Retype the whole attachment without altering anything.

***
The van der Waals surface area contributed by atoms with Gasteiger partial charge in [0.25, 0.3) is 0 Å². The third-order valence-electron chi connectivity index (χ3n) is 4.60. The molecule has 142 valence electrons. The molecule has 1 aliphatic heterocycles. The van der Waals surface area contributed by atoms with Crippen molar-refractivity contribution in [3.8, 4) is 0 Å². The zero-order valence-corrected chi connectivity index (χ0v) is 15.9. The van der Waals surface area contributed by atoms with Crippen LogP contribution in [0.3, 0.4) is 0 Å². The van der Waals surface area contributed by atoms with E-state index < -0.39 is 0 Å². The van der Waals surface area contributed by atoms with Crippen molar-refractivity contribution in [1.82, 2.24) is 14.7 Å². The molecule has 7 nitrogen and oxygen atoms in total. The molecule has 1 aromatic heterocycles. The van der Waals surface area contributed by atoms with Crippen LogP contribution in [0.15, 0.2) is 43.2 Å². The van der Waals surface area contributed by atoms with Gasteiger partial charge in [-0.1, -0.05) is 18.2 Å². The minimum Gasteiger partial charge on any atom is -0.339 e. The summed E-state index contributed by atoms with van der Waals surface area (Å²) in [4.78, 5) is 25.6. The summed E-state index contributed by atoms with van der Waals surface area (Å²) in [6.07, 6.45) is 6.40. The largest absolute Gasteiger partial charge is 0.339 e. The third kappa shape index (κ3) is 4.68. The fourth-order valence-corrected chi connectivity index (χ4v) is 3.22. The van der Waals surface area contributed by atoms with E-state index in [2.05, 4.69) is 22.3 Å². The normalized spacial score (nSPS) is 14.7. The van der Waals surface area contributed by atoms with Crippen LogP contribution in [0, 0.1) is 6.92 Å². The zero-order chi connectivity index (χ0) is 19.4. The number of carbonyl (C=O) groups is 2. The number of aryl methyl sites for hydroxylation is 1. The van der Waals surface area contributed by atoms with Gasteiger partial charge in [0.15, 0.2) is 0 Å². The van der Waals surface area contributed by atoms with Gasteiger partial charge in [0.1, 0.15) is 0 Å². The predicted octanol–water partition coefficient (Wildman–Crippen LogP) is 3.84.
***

The van der Waals surface area contributed by atoms with Gasteiger partial charge in [0.25, 0.3) is 0 Å². The third-order valence-electron chi connectivity index (χ3n) is 4.60. The molecule has 142 valence electrons. The molecule has 1 aliphatic heterocycles. The van der Waals surface area contributed by atoms with Crippen molar-refractivity contribution in [3.8, 4) is 0 Å². The zero-order valence-corrected chi connectivity index (χ0v) is 15.9. The van der Waals surface area contributed by atoms with Crippen LogP contribution in [0.3, 0.4) is 0 Å². The van der Waals surface area contributed by atoms with E-state index < -0.39 is 0 Å². The van der Waals surface area contributed by atoms with Crippen molar-refractivity contribution in [1.82, 2.24) is 14.7 Å². The molecule has 7 nitrogen and oxygen atoms in total. The molecule has 1 aromatic heterocycles. The van der Waals surface area contributed by atoms with Crippen LogP contribution in [0.15, 0.2) is 43.2 Å². The van der Waals surface area contributed by atoms with Gasteiger partial charge in [-0.1, -0.05) is 18.2 Å². The minimum Gasteiger partial charge on any atom is -0.339 e. The summed E-state index contributed by atoms with van der Waals surface area (Å²) in [4.78, 5) is 25.6. The summed E-state index contributed by atoms with van der Waals surface area (Å²) in [6.07, 6.45) is 6.40. The largest absolute Gasteiger partial charge is 0.339 e. The third kappa shape index (κ3) is 4.68. The fourth-order valence-corrected chi connectivity index (χ4v) is 3.22. The van der Waals surface area contributed by atoms with E-state index in [2.05, 4.69) is 22.3 Å². The normalized spacial score (nSPS) is 14.7. The van der Waals surface area contributed by atoms with Crippen LogP contribution in [0, 0.1) is 6.92 Å². The zero-order chi connectivity index (χ0) is 19.4. The number of carbonyl (C=O) groups is 2. The number of aryl methyl sites for hydroxylation is 1. The van der Waals surface area contributed by atoms with Gasteiger partial charge in [0.15, 0.2) is 0 Å². The van der Waals surface area contributed by atoms with Gasteiger partial charge in [0.1, 0.15) is 0 Å². The predicted octanol–water partition coefficient (Wildman–Crippen LogP) is 3.84.